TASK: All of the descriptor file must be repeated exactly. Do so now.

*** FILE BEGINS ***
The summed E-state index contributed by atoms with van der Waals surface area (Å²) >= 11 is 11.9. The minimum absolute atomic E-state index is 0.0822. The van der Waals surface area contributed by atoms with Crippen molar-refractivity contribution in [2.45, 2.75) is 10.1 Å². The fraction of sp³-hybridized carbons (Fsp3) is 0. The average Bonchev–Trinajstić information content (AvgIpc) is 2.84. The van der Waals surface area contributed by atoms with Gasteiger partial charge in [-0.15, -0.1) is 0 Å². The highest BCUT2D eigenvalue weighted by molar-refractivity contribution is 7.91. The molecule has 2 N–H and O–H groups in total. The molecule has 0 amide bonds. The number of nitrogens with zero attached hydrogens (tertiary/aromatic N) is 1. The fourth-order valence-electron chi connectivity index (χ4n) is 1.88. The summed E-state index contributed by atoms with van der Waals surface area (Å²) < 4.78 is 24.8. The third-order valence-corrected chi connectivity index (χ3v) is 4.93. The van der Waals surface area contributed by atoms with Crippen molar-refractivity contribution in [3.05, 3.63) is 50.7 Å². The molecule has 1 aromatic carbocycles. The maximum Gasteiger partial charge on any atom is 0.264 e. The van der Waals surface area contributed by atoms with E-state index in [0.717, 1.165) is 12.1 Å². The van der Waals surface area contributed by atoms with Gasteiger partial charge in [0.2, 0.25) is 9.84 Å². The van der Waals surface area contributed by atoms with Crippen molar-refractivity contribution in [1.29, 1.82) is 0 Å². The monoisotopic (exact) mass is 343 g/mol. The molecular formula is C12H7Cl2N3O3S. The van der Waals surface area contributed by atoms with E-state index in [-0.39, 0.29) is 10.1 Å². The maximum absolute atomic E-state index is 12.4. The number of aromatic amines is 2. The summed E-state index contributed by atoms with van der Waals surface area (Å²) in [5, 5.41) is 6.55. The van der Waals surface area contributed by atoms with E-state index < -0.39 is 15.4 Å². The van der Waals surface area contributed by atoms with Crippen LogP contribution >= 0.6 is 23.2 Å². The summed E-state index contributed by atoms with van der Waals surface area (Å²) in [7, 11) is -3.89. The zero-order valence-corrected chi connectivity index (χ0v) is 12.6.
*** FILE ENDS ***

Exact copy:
The summed E-state index contributed by atoms with van der Waals surface area (Å²) >= 11 is 11.9. The minimum absolute atomic E-state index is 0.0822. The van der Waals surface area contributed by atoms with Crippen molar-refractivity contribution in [2.45, 2.75) is 10.1 Å². The fraction of sp³-hybridized carbons (Fsp3) is 0. The average Bonchev–Trinajstić information content (AvgIpc) is 2.84. The van der Waals surface area contributed by atoms with Gasteiger partial charge in [-0.15, -0.1) is 0 Å². The highest BCUT2D eigenvalue weighted by molar-refractivity contribution is 7.91. The molecule has 2 N–H and O–H groups in total. The molecule has 0 amide bonds. The number of nitrogens with zero attached hydrogens (tertiary/aromatic N) is 1. The fourth-order valence-electron chi connectivity index (χ4n) is 1.88. The summed E-state index contributed by atoms with van der Waals surface area (Å²) < 4.78 is 24.8. The third-order valence-corrected chi connectivity index (χ3v) is 4.93. The van der Waals surface area contributed by atoms with Crippen molar-refractivity contribution in [3.05, 3.63) is 50.7 Å². The molecule has 1 aromatic carbocycles. The maximum Gasteiger partial charge on any atom is 0.264 e. The van der Waals surface area contributed by atoms with E-state index in [0.717, 1.165) is 12.1 Å². The van der Waals surface area contributed by atoms with Gasteiger partial charge in [0.2, 0.25) is 9.84 Å². The van der Waals surface area contributed by atoms with Crippen molar-refractivity contribution in [1.29, 1.82) is 0 Å². The monoisotopic (exact) mass is 343 g/mol. The molecular formula is C12H7Cl2N3O3S. The van der Waals surface area contributed by atoms with E-state index in [-0.39, 0.29) is 10.1 Å². The maximum absolute atomic E-state index is 12.4. The number of aromatic amines is 2. The summed E-state index contributed by atoms with van der Waals surface area (Å²) in [5, 5.41) is 6.55. The van der Waals surface area contributed by atoms with E-state index < -0.39 is 15.4 Å². The van der Waals surface area contributed by atoms with Crippen LogP contribution >= 0.6 is 23.2 Å². The summed E-state index contributed by atoms with van der Waals surface area (Å²) in [7, 11) is -3.89. The zero-order valence-corrected chi connectivity index (χ0v) is 12.6.